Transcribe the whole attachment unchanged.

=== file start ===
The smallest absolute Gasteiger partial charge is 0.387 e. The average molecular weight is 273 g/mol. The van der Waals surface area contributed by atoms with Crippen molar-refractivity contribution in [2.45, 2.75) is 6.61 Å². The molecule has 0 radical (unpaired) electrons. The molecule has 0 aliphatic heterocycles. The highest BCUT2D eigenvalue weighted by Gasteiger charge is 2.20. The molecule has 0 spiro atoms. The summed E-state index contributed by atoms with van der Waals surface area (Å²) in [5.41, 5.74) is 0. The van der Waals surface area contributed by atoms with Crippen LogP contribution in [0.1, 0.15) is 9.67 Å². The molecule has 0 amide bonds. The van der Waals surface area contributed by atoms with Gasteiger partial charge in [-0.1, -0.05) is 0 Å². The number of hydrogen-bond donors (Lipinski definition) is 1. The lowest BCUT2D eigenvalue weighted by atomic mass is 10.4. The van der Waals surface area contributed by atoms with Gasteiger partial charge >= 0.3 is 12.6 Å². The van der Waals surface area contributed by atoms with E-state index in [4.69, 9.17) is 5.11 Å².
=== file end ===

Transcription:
The smallest absolute Gasteiger partial charge is 0.387 e. The average molecular weight is 273 g/mol. The van der Waals surface area contributed by atoms with Crippen molar-refractivity contribution in [2.45, 2.75) is 6.61 Å². The molecule has 0 radical (unpaired) electrons. The molecule has 0 aliphatic heterocycles. The highest BCUT2D eigenvalue weighted by Gasteiger charge is 2.20. The molecule has 0 spiro atoms. The summed E-state index contributed by atoms with van der Waals surface area (Å²) in [5.41, 5.74) is 0. The van der Waals surface area contributed by atoms with Crippen LogP contribution in [0.1, 0.15) is 9.67 Å². The molecule has 0 amide bonds. The van der Waals surface area contributed by atoms with Gasteiger partial charge in [-0.1, -0.05) is 0 Å². The number of hydrogen-bond donors (Lipinski definition) is 1. The lowest BCUT2D eigenvalue weighted by atomic mass is 10.4. The van der Waals surface area contributed by atoms with Gasteiger partial charge >= 0.3 is 12.6 Å². The van der Waals surface area contributed by atoms with E-state index in [4.69, 9.17) is 5.11 Å².